President Bruce McLarty is required to submit a strategic plan to the Higher Learning Commission (HLC) in January 2017 on how to increase campus diversity, according to a 2015 HLC letter.
After the latest round of accreditation, Provost Marty Spears said HLC officials addressed Harding’s racial makeup.
“Each institution is able to define its mission and its goals in terms of diversity,” Spears said. “(But the HLC) has encouraged us to seek to be more diverse, which is already in our mission statement. It’s something we talk about a lot and something we try to accomplish.”
Data compiled in 2015 from the National Center for Education Statistics reported that Harding’s percentage of undergraduate minority students was lower than the average for other universities associated with the Church of Christ. The average percentage of black undergraduate students in Church of Christ schools was 11.4 percent; for Latin American undergraduate students, 8.4 percent; and for Asian undergraduate students, 2.5 percent.
The averages were gathered from 10 Church of Christ colleges — Pepperdine University in Malibu, California; Lubbock Christian University in Lubbock, Texas; Lipscomb University in Nashville, Tennessee; Abilene Christian University in Abilene, Texas; Freed-Hardeman University in Henderson, Tennessee; Harding University in Searcy, Arkansas; Faulkner University in Montgomery, Alabama; Oklahoma Christian University in Edmond, Oklahoma; Rochester College in Rochester Hills, Michigan and Ohio Valley University in Vienna, West Virginia.
Harding’s percentages fell below those schools’ averages. The percentage of black undergraduate students at Harding was 4 percent; for Latin American students, 4 percent; and for Asian students, 1 percent.
Senior Josh Nickerson, vice president of the Black Student Association (BSA), said he believes Harding should increase its efforts to make the student body more racially diverse. He said minority students have to face certain obstacles on campus due to Harding’s current numbers.
“I feel like sometimes we are constantly defending our culture and what we’ve been through for years as a collective group,” Nickerson said. “Sometimes it’s hard for minority students to explain their story to others without fear of being attacked or ridiculed …the Harding bubble does not guard minority students against the racial injustice and discrimination we see and face every day. Minority issues and problems do not simply disappear when we come to Harding.”
While Harding falls below the Church of Christ school average for percentages of minority undergraduate students, it rises above the average completion rates.
The percentage of black students at Church of Christ universities that graduate within six years of starting their degree program is 25 percent. The average percentage of Latin American students who graduate within the typically expected time is 46.7 percent, and the average percentage of Asian students is 37 percent.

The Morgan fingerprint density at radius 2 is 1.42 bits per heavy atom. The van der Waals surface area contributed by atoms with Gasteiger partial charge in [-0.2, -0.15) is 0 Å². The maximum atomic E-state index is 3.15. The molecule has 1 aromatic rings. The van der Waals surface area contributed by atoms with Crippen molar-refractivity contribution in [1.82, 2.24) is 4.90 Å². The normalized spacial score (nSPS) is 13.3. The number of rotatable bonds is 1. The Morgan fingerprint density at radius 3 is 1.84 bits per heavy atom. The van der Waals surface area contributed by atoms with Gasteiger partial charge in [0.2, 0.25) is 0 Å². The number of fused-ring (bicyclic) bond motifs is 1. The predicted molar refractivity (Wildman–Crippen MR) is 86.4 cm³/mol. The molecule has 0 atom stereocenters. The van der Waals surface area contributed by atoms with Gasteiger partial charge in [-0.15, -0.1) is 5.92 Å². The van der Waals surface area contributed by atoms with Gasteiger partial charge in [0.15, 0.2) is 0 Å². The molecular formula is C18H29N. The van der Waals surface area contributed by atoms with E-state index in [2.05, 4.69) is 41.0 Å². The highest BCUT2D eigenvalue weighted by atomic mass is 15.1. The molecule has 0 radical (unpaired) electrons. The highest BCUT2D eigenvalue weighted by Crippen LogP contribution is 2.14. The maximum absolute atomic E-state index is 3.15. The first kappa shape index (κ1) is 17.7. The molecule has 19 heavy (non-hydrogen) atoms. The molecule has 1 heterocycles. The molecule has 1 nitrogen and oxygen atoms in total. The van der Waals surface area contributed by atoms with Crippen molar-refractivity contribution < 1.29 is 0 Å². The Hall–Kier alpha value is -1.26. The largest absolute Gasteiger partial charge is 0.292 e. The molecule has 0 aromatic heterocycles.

At Harding, 30 percent of black students, 45 percent of Latin American students and 50 percent of Asian students graduate within six years of starting undergraduate course work.
Lee Edwards, assistant professor in the department of Bible and ministry, began his doctorate in heritage studies in August. He is currently researching various diversity trends for possible dissertation topics. He said he believes even though Harding’s graduation numbers are above the Church of Christ average, Harding could still be doing more.
“I am sure there are many ways to view our numbers as being typical or average,” Edwards said. “But my concern is that when we do that, we are making excuses. I don’t want to look back on this moment in 25 years and have to admit that we were guilty of sugarcoating… If the goal is increased diversity, we must find creative ways to attract diverse students and faculty.”
According to Spears, only 5 percent of the full-time faculty at Harding are minorities. Of that five percent, 2.1 percent are two or more ethnicities, 1.2 are black and the other 1.7 are distributed among other ethnic categories.
Nickerson said the lack of diversity within the faculty is a problem that needs to be addressed more.
“I think more students need to experience being taught in an academic setting by someone who looks like them,” Nickerson said. “Sometimes I want to experience a class that’s taught by a professor who shares some of the same stories and experiences as me. We should give minority students here that luxury.”
This is part one of a three-part series on racial diversity at Harding. Click here to read part two, “Living in ‘Two Worlds,'” and click here to read part three, “Plans to Increase Minority Population Continue.”